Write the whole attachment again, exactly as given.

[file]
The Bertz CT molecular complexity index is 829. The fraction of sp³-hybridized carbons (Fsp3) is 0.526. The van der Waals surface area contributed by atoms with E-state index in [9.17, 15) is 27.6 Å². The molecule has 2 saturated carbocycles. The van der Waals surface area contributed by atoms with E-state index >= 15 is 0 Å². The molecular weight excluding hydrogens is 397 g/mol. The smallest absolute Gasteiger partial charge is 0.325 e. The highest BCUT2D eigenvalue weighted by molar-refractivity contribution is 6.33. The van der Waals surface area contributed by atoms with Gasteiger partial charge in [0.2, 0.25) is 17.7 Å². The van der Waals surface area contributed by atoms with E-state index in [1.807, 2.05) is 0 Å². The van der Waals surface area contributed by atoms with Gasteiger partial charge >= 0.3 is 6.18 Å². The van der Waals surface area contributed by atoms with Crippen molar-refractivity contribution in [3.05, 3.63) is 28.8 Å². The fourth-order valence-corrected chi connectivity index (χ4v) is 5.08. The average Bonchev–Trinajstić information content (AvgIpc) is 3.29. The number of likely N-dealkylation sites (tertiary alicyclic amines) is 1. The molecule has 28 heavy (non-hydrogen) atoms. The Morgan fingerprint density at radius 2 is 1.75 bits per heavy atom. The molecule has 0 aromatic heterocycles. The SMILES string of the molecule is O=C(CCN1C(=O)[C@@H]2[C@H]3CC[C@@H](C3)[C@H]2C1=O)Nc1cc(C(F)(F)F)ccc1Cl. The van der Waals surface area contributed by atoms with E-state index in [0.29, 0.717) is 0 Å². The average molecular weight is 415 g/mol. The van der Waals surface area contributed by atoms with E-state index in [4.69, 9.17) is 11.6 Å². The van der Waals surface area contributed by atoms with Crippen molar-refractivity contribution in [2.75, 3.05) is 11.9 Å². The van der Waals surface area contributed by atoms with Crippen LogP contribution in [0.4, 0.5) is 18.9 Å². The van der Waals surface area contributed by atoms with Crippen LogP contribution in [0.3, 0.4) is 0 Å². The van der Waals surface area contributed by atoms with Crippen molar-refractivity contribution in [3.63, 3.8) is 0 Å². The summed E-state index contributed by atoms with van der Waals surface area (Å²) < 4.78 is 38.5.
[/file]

The Bertz CT molecular complexity index is 829. The fraction of sp³-hybridized carbons (Fsp3) is 0.526. The van der Waals surface area contributed by atoms with E-state index in [9.17, 15) is 27.6 Å². The molecule has 2 saturated carbocycles. The van der Waals surface area contributed by atoms with E-state index >= 15 is 0 Å². The molecular weight excluding hydrogens is 397 g/mol. The smallest absolute Gasteiger partial charge is 0.325 e. The highest BCUT2D eigenvalue weighted by molar-refractivity contribution is 6.33. The van der Waals surface area contributed by atoms with Gasteiger partial charge in [0.2, 0.25) is 17.7 Å². The van der Waals surface area contributed by atoms with E-state index in [1.807, 2.05) is 0 Å². The van der Waals surface area contributed by atoms with Gasteiger partial charge >= 0.3 is 6.18 Å². The van der Waals surface area contributed by atoms with Crippen molar-refractivity contribution in [3.05, 3.63) is 28.8 Å². The fourth-order valence-corrected chi connectivity index (χ4v) is 5.08. The average Bonchev–Trinajstić information content (AvgIpc) is 3.29. The number of likely N-dealkylation sites (tertiary alicyclic amines) is 1. The molecule has 28 heavy (non-hydrogen) atoms. The Morgan fingerprint density at radius 2 is 1.75 bits per heavy atom. The molecule has 0 aromatic heterocycles. The SMILES string of the molecule is O=C(CCN1C(=O)[C@@H]2[C@H]3CC[C@@H](C3)[C@H]2C1=O)Nc1cc(C(F)(F)F)ccc1Cl. The van der Waals surface area contributed by atoms with E-state index in [0.29, 0.717) is 0 Å². The average molecular weight is 415 g/mol. The van der Waals surface area contributed by atoms with E-state index in [4.69, 9.17) is 11.6 Å². The van der Waals surface area contributed by atoms with Crippen molar-refractivity contribution in [2.75, 3.05) is 11.9 Å². The van der Waals surface area contributed by atoms with Crippen LogP contribution in [0.4, 0.5) is 18.9 Å². The van der Waals surface area contributed by atoms with Crippen LogP contribution in [0.3, 0.4) is 0 Å². The van der Waals surface area contributed by atoms with Crippen molar-refractivity contribution in [3.63, 3.8) is 0 Å². The summed E-state index contributed by atoms with van der Waals surface area (Å²) < 4.78 is 38.5.